Courtesy of David Spencer
Courtesy of Paul Herndon
Courtesy of Paul Herndon
Two dairies, in eastern and northern Idaho, are filling a niche market with Guernsey cow milk that has an easily digestible protein not found in most commercially sold milk.
Most milk has a combination of proteins, A1 and A2, while the Guernsey milk has only A2 protein and has become increasingly popular with consumers who suspect they are lactose intolerant.
David Spencer, a dairy farmer in Monteview 50 miles northwest of Idaho Falls, feared his wife, Michelle, was allergic to milk because her stomach ached after she drank it. When she tried A2 milk, her pains disappeared.
“A dairyman’s wife just can’t be lactose intolerant,” said Spencer, laughing.
His wife’s experience compelled him to shift the family dairy’s focus to registered Guernsey cows about two years ago because the breed produces milk with only A2 protein.
At their 20-acre family business, Paradise Grove A2 Dairy, they raise their six children, ages 3 to 15, on the Guernsey milk.
Michelle, 36, completed her first Boston Marathon in April, relying on A2 milk during training.
“For athletes, milk is such a great recovery food, so I’m glad to be able to drink it again,” she said.
Paradise Grove’s raw milk, sold in returnable glass bottles, is non-homogenized and unpasteurized and meets specifications of the Idaho State Department of Agriculture.
The dairy’s 50 cows are milked twice daily, and 800 gallons of the A2 milk is bottled and sold or made into cheese.
“We might be expanding because people like it so much,” said Spencer. “On our Facebook page, people comment about how good they feel when they drink it.”
With a strong economy, “consumers are willing and able to spend a little more money on healthy food, too,” he said.
Paradise Grove’s raw milk retails for about $6 per gallon. It is sold at Broulim’s grocery stores in the region, Kesler’s Market in Blackfoot, Wealth of Health in Idaho Falls, Nature’s Nook and Woods Garden in Rexburg, Nel’s Bi-Lo Market in Pocatello, and Victor Valley Market.
Manwaring Cheese in Rigby uses the dairy’s milk to make cheese. It also sells raw A2 milk.
In northern Idaho near Sagle, response to Guernsey milk from Pleasant Meadow Creamery has been robust enough for owner Paul Herndon and his family to expand their small dairy.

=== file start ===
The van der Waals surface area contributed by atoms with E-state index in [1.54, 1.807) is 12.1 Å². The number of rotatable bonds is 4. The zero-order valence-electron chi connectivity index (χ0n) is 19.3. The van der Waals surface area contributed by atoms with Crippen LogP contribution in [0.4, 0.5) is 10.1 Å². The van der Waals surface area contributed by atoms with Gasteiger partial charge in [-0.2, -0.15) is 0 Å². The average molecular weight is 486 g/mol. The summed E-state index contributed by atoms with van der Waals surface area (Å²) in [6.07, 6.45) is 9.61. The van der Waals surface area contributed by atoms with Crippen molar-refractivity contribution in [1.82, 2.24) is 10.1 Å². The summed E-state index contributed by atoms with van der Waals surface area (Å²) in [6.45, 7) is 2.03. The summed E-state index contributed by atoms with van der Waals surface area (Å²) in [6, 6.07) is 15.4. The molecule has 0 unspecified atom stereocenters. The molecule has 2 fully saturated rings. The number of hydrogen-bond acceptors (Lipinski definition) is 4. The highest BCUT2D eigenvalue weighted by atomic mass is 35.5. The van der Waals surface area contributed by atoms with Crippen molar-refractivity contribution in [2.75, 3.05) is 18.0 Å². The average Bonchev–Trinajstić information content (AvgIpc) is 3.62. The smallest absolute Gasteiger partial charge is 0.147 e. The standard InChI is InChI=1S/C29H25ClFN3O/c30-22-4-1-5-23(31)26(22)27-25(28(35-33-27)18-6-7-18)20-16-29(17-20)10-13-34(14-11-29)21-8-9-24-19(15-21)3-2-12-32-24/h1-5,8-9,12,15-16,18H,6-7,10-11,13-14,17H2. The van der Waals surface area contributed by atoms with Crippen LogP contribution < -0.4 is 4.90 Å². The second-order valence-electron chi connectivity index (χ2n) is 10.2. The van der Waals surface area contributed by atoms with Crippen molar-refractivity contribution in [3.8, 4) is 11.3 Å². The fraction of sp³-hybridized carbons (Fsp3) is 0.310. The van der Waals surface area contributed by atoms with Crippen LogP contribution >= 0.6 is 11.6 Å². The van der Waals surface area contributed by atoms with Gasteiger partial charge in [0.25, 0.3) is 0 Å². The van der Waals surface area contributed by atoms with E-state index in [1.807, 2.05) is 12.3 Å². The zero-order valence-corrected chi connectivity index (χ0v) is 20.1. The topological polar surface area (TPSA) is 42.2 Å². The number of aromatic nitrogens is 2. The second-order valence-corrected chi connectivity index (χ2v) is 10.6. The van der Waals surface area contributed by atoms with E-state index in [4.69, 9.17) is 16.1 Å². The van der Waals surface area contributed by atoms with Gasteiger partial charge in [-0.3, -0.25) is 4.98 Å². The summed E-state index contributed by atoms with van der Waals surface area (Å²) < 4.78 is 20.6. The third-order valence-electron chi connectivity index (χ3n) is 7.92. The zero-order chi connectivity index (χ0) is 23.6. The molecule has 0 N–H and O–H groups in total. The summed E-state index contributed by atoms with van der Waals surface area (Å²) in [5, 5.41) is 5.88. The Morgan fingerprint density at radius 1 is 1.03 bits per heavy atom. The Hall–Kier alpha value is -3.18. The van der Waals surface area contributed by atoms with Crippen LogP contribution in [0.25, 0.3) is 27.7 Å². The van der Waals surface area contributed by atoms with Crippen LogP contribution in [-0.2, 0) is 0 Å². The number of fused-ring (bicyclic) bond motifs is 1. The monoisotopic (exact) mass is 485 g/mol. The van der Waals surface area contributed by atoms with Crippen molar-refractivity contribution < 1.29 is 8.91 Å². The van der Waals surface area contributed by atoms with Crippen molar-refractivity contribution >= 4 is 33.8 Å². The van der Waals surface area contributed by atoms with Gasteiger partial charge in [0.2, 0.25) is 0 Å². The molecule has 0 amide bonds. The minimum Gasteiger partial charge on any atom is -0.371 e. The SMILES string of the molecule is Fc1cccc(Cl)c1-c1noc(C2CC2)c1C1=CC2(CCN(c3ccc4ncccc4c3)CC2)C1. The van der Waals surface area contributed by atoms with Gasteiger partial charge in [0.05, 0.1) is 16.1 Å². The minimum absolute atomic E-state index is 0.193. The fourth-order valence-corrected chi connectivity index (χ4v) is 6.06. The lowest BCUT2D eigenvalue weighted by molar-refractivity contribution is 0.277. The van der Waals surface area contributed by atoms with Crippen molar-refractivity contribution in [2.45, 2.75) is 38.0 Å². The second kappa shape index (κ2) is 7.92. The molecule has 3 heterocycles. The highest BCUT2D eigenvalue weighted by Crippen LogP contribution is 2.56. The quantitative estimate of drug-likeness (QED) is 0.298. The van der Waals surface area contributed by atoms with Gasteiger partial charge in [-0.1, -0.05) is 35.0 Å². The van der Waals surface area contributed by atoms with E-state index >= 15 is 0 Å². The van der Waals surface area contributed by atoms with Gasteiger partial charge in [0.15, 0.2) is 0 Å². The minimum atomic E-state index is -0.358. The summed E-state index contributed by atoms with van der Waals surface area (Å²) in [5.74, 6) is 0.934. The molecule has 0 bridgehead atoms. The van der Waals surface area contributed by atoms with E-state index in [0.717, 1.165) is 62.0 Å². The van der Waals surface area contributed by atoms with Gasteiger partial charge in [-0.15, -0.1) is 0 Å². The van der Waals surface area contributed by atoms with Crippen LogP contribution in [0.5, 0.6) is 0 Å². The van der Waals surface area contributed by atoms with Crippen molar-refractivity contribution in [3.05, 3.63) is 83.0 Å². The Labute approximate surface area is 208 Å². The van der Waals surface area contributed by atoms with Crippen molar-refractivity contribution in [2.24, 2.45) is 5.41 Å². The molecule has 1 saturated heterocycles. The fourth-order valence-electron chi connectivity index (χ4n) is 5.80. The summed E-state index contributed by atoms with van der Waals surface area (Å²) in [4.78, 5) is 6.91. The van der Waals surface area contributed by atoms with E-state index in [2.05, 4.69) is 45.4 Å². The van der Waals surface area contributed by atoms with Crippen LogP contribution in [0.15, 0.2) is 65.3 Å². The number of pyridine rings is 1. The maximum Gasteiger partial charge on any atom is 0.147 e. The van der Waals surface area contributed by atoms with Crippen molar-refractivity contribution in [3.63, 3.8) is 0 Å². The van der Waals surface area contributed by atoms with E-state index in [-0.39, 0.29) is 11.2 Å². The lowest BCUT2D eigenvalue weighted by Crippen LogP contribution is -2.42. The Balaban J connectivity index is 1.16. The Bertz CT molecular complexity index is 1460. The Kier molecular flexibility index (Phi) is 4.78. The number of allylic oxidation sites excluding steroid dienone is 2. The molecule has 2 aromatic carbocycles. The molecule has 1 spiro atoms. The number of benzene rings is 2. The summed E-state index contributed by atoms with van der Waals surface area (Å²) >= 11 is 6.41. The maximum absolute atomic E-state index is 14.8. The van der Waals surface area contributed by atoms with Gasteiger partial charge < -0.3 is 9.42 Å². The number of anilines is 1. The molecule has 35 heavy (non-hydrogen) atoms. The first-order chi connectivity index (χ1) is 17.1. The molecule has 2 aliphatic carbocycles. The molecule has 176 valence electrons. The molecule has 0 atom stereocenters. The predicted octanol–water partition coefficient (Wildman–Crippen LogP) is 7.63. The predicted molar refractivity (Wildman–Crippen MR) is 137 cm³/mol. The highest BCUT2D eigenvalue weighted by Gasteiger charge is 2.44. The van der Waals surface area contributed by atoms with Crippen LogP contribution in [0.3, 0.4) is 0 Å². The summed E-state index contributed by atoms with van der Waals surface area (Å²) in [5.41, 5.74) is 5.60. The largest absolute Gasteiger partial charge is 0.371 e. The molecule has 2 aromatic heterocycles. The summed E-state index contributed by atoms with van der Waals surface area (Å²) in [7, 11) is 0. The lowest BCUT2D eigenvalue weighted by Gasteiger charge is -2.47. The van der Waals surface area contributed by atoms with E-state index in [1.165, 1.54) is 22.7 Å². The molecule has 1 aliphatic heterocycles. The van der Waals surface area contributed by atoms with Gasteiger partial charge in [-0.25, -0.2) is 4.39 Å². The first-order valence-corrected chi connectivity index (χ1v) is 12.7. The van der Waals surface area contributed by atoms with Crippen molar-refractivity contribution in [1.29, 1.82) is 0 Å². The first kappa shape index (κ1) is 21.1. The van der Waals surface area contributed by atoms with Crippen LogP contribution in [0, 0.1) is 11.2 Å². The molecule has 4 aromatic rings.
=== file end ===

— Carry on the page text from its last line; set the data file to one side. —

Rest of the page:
“We broke ground on a new milking parlor in May and will build a much larger cow barn in 2019,” said Herndon, 50, a certified public accountant who started the dairy with his wife, Debra, 53, in 2013.
“We wanted to provide wholesome, 100 percent grass-fed raw Guernsey A2 milk as God intended milk to be,” said Herndon. “We’re pretty small right now, but we have loyal customers and such positive feedback that we’re optimistic about the future.”
The dairy’s cows graze about six months on grass pastures.
“We farm 60 acres of our own land and lease another 60 acres,” said Herndon.
When the cows begin grazing on spring grass in May and June, they produce about 300 pounds of milk per day.
“We sell by the half gallon, so that’s almost 70 half gallons daily,” Herndon said. “We have quite a few heifers aging up. We plan to milk 14 cows in the spring of 2019 and will grow to about 25 milking as a maximum size, probably by late 2020.”
The unpasteurized, non-homogenized milk is bottled in glass containers and distributed at Pilgrim’s Market in Coeur d’Alene and at Winter Ridge Natural Foods in Sandpoint.
“It’s a great family business,” he says.
Their son, Christopher, 20, is responsible for milking, while Anastasia, 18, bottles and packs it for shipment to retail stores. Amber, 12, and Eliana, 9, help care for the cows and calves.
To verify the cows are producing A2 milk, farmers have them genetically tested.
“For adults, I send in a tail hair sample, and for the calves a blood sample,” Spencer said. “You have to be sure.”
For A2 milk production, a cow must have been bred from a bull and cow that each have two copies of the A2 gene in their DNA. Spencer’s breeding program uses both artificial insemination and bulls.
“Some people who suspect they’re lactose intolerant really aren’t,” said Spencer. “They just have trouble digesting the A1 protein.”
Herndon said his customers have commented they do not have reactions to A2 milk like they did with “store-bought milk. One customer said, ‘I just had my first glass of milk in 10 years ... no reaction ... simply amazing. I am on cloud 9.’”